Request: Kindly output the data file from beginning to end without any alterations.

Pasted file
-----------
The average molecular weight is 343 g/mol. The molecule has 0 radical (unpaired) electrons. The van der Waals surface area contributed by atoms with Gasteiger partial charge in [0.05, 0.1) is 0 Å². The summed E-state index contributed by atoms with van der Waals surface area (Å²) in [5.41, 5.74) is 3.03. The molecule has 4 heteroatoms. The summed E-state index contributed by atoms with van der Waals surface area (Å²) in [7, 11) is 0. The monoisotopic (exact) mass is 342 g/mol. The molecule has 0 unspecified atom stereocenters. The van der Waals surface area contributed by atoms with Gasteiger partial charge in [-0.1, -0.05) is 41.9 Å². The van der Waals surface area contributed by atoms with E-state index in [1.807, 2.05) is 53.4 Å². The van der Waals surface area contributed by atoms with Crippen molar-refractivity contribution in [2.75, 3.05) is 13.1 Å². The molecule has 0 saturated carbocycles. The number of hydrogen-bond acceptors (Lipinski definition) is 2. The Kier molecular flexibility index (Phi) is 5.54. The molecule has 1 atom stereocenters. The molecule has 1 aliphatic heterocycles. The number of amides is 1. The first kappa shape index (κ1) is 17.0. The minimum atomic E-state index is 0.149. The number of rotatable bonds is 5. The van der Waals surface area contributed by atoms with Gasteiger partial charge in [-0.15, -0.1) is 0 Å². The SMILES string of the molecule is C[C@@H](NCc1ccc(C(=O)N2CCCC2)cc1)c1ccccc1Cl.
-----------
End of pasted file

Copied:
The average molecular weight is 343 g/mol. The molecule has 0 radical (unpaired) electrons. The van der Waals surface area contributed by atoms with Gasteiger partial charge in [0.05, 0.1) is 0 Å². The summed E-state index contributed by atoms with van der Waals surface area (Å²) in [5.41, 5.74) is 3.03. The molecule has 4 heteroatoms. The summed E-state index contributed by atoms with van der Waals surface area (Å²) in [7, 11) is 0. The monoisotopic (exact) mass is 342 g/mol. The molecule has 0 unspecified atom stereocenters. The van der Waals surface area contributed by atoms with Gasteiger partial charge in [-0.1, -0.05) is 41.9 Å². The van der Waals surface area contributed by atoms with E-state index in [1.807, 2.05) is 53.4 Å². The van der Waals surface area contributed by atoms with Crippen molar-refractivity contribution in [2.75, 3.05) is 13.1 Å². The molecule has 0 saturated carbocycles. The number of hydrogen-bond acceptors (Lipinski definition) is 2. The Kier molecular flexibility index (Phi) is 5.54. The molecule has 1 atom stereocenters. The molecule has 1 aliphatic heterocycles. The number of amides is 1. The first kappa shape index (κ1) is 17.0. The minimum atomic E-state index is 0.149. The number of rotatable bonds is 5. The van der Waals surface area contributed by atoms with Gasteiger partial charge in [-0.15, -0.1) is 0 Å². The SMILES string of the molecule is C[C@@H](NCc1ccc(C(=O)N2CCCC2)cc1)c1ccccc1Cl.